16 January 2020
The Court of Appeal has upheld the Upper Tribunal's decision that a landowner is not bound to grant a new Code right to an operator if the landowner is not in occupation of the site.
Cornerstone Telecommunications Infrastructure Ltd (CTIL) was formed as a joint venture between Vodafone and Telefonica. Vodafone owned a telecommunications mast on the site, which it shared with Telefonica. After the expiry of the lease, the landowner served a notice to quit, but Vodafone claimed that it had rights under the Code to occupy the site, preventing the landowner from requiring the removal of the mast by way of a court order.
CITL served a notice under paragraph 20 of the Code on the landowner, seeking confirmation from the landowner that it was bound to grant a new code right. The notice was not served on Vodafone, as the occupier of the site. CITL and the landowner entered an agreement for temporary rights, pursuant to paragraph 9 of the Code. However, the Court of Appeal held that the landowner could not confer code rights by agreement when it was not in occupation of the land.
This case provides some comfort for non-occupying landowners as they may be able to avoid the imposition of code rights on their land, if they do not occupy the site in question and another operator is in-situ. That said, the facts are somewhat unusual, in that the issue largely arose from the joint venture.
The Bill aims to assist telecommunication companies seeking to install broadband by permitting operators to apply for interim rights if a landlord fails to respond to a notice under the Code.
The Bill will amend the Code so that operators can obtain interim code rights in respect of multiple dwelling buildings, by applying to the tribunal. The aim of the Bill is to prevent reluctant landlords from stifling the installation of broadband infrastructure in flats. The interim rights can last for a maximum of 18 months. After the interim rights have terminated, either the landlord will agree that the operator has code rights or the operator can apply to the tribunal under Part 4 of the Code.
The Bill grants further powers to operators and confirms the government's support for operators providing telecommunication services to the public.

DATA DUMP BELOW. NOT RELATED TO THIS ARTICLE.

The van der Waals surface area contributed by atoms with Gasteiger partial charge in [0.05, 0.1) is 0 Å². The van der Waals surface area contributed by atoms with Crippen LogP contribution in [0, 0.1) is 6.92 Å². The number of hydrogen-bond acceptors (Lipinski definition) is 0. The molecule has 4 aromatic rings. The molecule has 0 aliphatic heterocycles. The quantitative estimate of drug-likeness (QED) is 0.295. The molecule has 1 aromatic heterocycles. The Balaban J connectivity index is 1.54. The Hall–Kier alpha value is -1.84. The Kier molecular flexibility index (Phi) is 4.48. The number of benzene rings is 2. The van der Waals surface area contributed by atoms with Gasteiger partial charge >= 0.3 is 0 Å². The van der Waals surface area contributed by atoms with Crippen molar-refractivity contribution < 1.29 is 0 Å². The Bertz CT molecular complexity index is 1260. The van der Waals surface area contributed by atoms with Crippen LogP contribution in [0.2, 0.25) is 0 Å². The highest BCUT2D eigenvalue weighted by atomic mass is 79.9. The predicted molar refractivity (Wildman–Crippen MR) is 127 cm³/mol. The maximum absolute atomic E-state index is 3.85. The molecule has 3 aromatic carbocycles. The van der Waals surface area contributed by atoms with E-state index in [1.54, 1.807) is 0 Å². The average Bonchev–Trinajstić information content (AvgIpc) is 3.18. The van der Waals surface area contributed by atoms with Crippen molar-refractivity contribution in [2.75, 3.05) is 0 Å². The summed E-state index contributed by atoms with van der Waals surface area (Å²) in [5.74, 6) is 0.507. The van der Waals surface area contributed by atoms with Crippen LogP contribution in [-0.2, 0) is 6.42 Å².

The Court of Appeal has clarified that an operator can have a right to inspect land, to see if it is suitable for telecommunications apparatus under the Code.
The University of London owns an accommodation block in central London. CITL wished to undertake a multi-skilled visit, being a non-invasive inspection of the site, in order to assess its suitability for telecommunication apparatus. CITL served notice under paragraph 26 of the Code (application for interim rights under the Code).
The Court considered whether the intention of the Code was to include a multi-skilled visit within an operator's entitlement to complete 'works' under paragraph 26 of the Code. The Court of Appeal held that pursuant to paragraph 3(d) of the Code, the definition of 'works' was to include a non-invasive multi-skilled visit. Upon interpretation of the Code, the Court confirmed that it was in the public's interest to include multi-skilled visits as an operator's right.
The Court also considered whether the paragraph 26 request could be sought alone ie without the express intention to obtain rights pursuant to paragraph 20 of the Code. In Cornerstone Telecommunications Infrastructure Ltd v Compton Beauchamp Estates Ltd, the Court held that a request for interim rights must be 'parasitic' of a request under paragraph 20 of the Code. However, in this case the Court distinguished between a request under paragraph 27 of the Code, which required the existence of apparatus to already be on the land, and a request under paragraph 26, whereby such a requirement was not necessary. As a result, the Court held that it was possible to claim paragraph 26 rights without it being a 'parasitic' part of a request for permanent rights under paragraph 20 of the Code.
The decision provides more rights for operators who can use the Code to review potential sites for telecommunication apparatus. The decision also prevents landowners from charging operators to conduct multi-skilled visits on their sites.
The Upper Tribunal has confirmed that an operator in occupation of premises with a protected lease is unable to claim rights under the Code.
CITL's tenancy had expired but it was holding over under section 24 of the Landlord and Tenant Act 1954 (the 1954 Act). CITL made an application under paragraph 4 of the Code to confer rights under the Code. The tribunal rejected the application and confirmed that CITL should apply for a new tenancy under the 1954 Act, rather than under the Code.
The tribunal confirmed that if the primary purpose of a lease was to grant rights under the Code, then it will not have the protection under the 1954 Act. Equally, if the purpose of the lease was not to grant rights under the Code, it can have protection under the 1954 Act, assuming that the parties have not contracted out of such rights.
The old telecommunications code created legal ambiguity over whether or not it was possible to terminate a code agreement due to subsisting 1954 Act rights. It was also ambiguous as to whether it was possible to terminate a 1954 Act tenancy with code rights. The Upper Tribunal has confirmed that under the Code, such ambiguity will not exist, as it is not possible to have protection from both the Code and the 1954 Act at the same time. The decision provides clarity and security for landlords hoping to terminate tenancies under the 1954 Act or the Code.